The week before Christmas I threw out all the bad evidence of my last love affair, Chris. He moved to Barcelona. You should see the woman he is with now; she might have come out of a pinata. She is so surprising she comforts you in how much she rubs against him. I miss Chris, but it was time to remove the pictures of us together. I burned it all. That's the kind of gesture I don't generally find therapeutic, but seemed required for me to move on. 

I vaporize my diary too, but not with fire. I drown the ideas in it. 

Q: You say he is brilliant. That is a value judgment. 

A: It is wonderful to be with someone truly intelligent, I think, better and more satisfying on every level than treating with the kind. 

What should I call Tom's brother? This is not the only account of him – there might be one on Vox – but even though I have little faith in my descriptive abilities, I am already sure it is the finest account of him. 

Tom tells us that his brother was engaged to a woman from Kentucky. He had bought a ring for the girl, even, but her family did not approve of the speed of the romance and forced her an end to it. "Did you meet her?" I asked Tom. He said no, but he showed me a picture of her with no pants on. 

Tom breaks up with the woman, Ellen, he has been seeing that precluded my meeting Tom's brother. I ask what happened, realizing that Tom is probably more of my friend than Ellen ever was. Ellen looked in the mirror too much, Tom says. He can't stand that; it makes him want to claw his eyes out. "There was nothing different," he squeaks, "to be staring at yourself again and again!"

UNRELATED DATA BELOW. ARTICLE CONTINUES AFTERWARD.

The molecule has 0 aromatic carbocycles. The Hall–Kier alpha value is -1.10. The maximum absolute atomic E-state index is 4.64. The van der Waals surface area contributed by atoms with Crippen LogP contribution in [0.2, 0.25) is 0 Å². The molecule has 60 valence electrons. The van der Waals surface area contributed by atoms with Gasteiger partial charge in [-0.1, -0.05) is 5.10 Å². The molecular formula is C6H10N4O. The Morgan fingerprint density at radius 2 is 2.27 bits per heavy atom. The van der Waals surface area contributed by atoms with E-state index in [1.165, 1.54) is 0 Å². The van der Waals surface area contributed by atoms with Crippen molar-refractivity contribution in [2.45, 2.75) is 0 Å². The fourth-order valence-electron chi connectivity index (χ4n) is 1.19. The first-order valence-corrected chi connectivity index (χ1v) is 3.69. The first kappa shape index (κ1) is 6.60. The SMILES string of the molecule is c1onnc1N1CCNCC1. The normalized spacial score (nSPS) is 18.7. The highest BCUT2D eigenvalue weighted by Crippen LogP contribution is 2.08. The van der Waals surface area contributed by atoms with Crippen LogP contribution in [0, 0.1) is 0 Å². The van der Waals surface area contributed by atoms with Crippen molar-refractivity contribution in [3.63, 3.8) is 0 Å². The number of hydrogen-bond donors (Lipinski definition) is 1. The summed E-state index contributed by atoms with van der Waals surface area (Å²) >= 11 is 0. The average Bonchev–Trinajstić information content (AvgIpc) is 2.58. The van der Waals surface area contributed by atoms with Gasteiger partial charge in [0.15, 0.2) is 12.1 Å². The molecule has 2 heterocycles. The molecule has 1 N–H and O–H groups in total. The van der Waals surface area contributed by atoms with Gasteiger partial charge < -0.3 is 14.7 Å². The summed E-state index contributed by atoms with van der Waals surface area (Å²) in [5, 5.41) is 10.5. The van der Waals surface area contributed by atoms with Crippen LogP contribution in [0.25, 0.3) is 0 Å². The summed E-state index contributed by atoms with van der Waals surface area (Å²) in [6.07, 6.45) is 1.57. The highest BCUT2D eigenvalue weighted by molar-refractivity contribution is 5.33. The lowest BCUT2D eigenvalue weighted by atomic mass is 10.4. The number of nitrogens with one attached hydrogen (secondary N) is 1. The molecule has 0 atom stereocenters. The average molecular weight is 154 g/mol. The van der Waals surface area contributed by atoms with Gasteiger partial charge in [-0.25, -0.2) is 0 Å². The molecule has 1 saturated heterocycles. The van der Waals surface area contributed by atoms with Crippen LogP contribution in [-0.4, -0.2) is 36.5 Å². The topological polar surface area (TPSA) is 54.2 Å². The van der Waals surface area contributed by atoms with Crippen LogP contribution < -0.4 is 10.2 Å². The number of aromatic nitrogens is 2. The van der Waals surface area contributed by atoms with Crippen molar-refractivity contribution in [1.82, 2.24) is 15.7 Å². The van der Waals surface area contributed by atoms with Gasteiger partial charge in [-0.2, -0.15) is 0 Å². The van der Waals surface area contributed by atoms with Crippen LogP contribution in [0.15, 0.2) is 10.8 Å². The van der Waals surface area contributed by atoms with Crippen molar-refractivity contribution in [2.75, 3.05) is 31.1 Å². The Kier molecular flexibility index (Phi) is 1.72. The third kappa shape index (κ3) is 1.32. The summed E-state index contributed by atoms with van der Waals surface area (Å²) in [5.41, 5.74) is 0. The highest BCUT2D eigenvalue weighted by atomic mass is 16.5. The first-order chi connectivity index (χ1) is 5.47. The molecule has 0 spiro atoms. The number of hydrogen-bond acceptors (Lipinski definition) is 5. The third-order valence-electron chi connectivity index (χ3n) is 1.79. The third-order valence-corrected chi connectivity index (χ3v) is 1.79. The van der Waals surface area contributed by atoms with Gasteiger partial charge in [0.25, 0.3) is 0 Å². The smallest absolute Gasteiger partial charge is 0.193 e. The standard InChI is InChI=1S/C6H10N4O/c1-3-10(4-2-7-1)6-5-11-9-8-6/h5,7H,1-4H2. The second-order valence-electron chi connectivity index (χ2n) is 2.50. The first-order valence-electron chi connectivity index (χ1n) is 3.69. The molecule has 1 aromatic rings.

Q: Did you feel some sort of attraction for Tom?

A: I think I feel some sort of attraction for most people. 

February 2014. Tom's brother and I stay on an isolated island on a great lake. His best friend lived there since he was a kid. The man is a garbageman now, with angry eyes. Tom's brother tells me not to worry about him, or anything. When I go to the grocery store locals are fascinated by me the entire time. It is freezing, which is fine, since we are forced to warm each other. 

It is a smell surrounding me for years. Fresh soap, and a natural musk which feels like it is radiating inside, precipating the act. Shell game. Tulips touching the glass, bending the function of the abbatoir. What I gave to Tom's brother was in its own way never ending, slightly spiteful. At times I sense that if I ever received exactly what I wanted that I would die of shock. 

Q: What kind of man are you typically attracted to?

A: The kind that uses the expression "riddle me this," before an explanation. A lot of men do that, even ones you think won't. 

Tom's brother convinces me, one night when my resistance to his animal intensity is at its very lowest, not to use a condom. If you are reading this you maybe cringed, or you want to know if I got pregnant. I didn't, but I was scared as hell along the way. 

Chris e-mails pictures of a boxer pup he has adopted. In one of the snaps a woman's hand rests on a pillow. Chris' fat paw offers a bone. Tom says, "He sends you that shit because he knows it makes you scream. The question is, do you like the sound?" Tom is always kind enough to pretend he doesn't know me or my type, but I fear that he probably does.